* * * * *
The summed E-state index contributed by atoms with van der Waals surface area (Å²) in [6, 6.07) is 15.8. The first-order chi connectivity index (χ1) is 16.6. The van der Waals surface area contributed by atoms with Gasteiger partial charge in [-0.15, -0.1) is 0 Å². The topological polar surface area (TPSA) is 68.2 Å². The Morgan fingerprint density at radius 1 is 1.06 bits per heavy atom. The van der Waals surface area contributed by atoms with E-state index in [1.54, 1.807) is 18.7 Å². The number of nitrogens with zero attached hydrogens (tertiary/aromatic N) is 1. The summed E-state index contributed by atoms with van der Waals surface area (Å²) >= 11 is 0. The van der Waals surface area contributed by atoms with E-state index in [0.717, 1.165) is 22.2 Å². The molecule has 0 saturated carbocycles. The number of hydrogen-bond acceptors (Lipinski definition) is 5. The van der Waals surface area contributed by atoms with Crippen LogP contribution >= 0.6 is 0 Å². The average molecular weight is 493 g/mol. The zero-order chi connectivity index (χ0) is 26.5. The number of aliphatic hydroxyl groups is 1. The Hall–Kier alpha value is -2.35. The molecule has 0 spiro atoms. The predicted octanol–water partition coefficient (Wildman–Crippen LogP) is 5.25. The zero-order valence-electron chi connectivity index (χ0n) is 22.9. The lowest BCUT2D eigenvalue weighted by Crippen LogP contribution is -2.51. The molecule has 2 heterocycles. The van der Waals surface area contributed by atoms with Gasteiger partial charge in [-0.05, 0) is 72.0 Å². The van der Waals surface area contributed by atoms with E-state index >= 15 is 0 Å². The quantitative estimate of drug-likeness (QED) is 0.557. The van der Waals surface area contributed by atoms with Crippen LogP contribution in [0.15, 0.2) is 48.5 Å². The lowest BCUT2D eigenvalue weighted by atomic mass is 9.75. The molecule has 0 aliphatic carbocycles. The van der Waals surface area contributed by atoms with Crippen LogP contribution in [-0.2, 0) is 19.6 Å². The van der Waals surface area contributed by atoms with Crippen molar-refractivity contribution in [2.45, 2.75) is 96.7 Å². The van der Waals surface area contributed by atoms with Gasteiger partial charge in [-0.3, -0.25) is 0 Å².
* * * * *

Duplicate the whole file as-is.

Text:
The summed E-state index contributed by atoms with van der Waals surface area (Å²) in [6, 6.07) is 15.8. The first-order chi connectivity index (χ1) is 16.6. The van der Waals surface area contributed by atoms with Gasteiger partial charge in [-0.15, -0.1) is 0 Å². The topological polar surface area (TPSA) is 68.2 Å². The Morgan fingerprint density at radius 1 is 1.06 bits per heavy atom. The van der Waals surface area contributed by atoms with E-state index in [1.54, 1.807) is 18.7 Å². The number of nitrogens with zero attached hydrogens (tertiary/aromatic N) is 1. The summed E-state index contributed by atoms with van der Waals surface area (Å²) >= 11 is 0. The van der Waals surface area contributed by atoms with E-state index in [0.717, 1.165) is 22.2 Å². The molecule has 0 saturated carbocycles. The number of hydrogen-bond acceptors (Lipinski definition) is 5. The van der Waals surface area contributed by atoms with Crippen LogP contribution >= 0.6 is 0 Å². The average molecular weight is 493 g/mol. The zero-order chi connectivity index (χ0) is 26.5. The number of aliphatic hydroxyl groups is 1. The Hall–Kier alpha value is -2.35. The molecule has 0 spiro atoms. The predicted octanol–water partition coefficient (Wildman–Crippen LogP) is 5.25. The zero-order valence-electron chi connectivity index (χ0n) is 22.9. The lowest BCUT2D eigenvalue weighted by Crippen LogP contribution is -2.51. The molecule has 2 heterocycles. The van der Waals surface area contributed by atoms with Gasteiger partial charge in [-0.05, 0) is 72.0 Å². The van der Waals surface area contributed by atoms with E-state index >= 15 is 0 Å². The quantitative estimate of drug-likeness (QED) is 0.557. The van der Waals surface area contributed by atoms with Crippen LogP contribution in [0.15, 0.2) is 48.5 Å². The lowest BCUT2D eigenvalue weighted by atomic mass is 9.75. The molecule has 0 aliphatic carbocycles. The van der Waals surface area contributed by atoms with Crippen LogP contribution in [-0.2, 0) is 19.6 Å². The van der Waals surface area contributed by atoms with Crippen molar-refractivity contribution in [2.45, 2.75) is 96.7 Å². The van der Waals surface area contributed by atoms with Gasteiger partial charge in [-0.3, -0.25) is 0 Å².